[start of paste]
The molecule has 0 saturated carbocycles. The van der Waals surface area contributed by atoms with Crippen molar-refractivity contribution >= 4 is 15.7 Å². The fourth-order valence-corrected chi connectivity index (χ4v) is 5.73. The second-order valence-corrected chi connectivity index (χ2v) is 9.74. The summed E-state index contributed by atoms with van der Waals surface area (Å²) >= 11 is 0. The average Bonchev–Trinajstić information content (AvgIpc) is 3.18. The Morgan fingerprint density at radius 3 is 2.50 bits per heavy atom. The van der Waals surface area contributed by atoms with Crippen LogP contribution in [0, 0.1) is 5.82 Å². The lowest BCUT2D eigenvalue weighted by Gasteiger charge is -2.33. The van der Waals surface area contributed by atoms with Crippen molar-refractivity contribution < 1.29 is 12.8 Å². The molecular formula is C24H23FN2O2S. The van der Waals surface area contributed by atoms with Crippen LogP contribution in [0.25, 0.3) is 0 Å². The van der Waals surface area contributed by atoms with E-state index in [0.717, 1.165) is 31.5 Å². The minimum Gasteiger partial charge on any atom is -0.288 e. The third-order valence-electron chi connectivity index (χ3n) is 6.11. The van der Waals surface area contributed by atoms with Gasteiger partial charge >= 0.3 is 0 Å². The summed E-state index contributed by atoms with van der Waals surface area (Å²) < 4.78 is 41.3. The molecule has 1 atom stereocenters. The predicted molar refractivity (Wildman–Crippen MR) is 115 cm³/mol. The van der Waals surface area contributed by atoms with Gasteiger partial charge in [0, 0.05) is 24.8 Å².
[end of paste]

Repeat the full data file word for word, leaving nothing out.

The molecule has 0 saturated carbocycles. The van der Waals surface area contributed by atoms with Crippen molar-refractivity contribution >= 4 is 15.7 Å². The fourth-order valence-corrected chi connectivity index (χ4v) is 5.73. The second-order valence-corrected chi connectivity index (χ2v) is 9.74. The summed E-state index contributed by atoms with van der Waals surface area (Å²) >= 11 is 0. The average Bonchev–Trinajstić information content (AvgIpc) is 3.18. The Morgan fingerprint density at radius 3 is 2.50 bits per heavy atom. The van der Waals surface area contributed by atoms with Crippen LogP contribution in [0, 0.1) is 5.82 Å². The lowest BCUT2D eigenvalue weighted by Gasteiger charge is -2.33. The van der Waals surface area contributed by atoms with Crippen molar-refractivity contribution < 1.29 is 12.8 Å². The molecular formula is C24H23FN2O2S. The van der Waals surface area contributed by atoms with Crippen LogP contribution in [0.25, 0.3) is 0 Å². The van der Waals surface area contributed by atoms with E-state index in [0.717, 1.165) is 31.5 Å². The minimum Gasteiger partial charge on any atom is -0.288 e. The third-order valence-electron chi connectivity index (χ3n) is 6.11. The van der Waals surface area contributed by atoms with Gasteiger partial charge >= 0.3 is 0 Å². The summed E-state index contributed by atoms with van der Waals surface area (Å²) < 4.78 is 41.3. The molecule has 1 atom stereocenters. The predicted molar refractivity (Wildman–Crippen MR) is 115 cm³/mol. The van der Waals surface area contributed by atoms with Gasteiger partial charge in [0, 0.05) is 24.8 Å².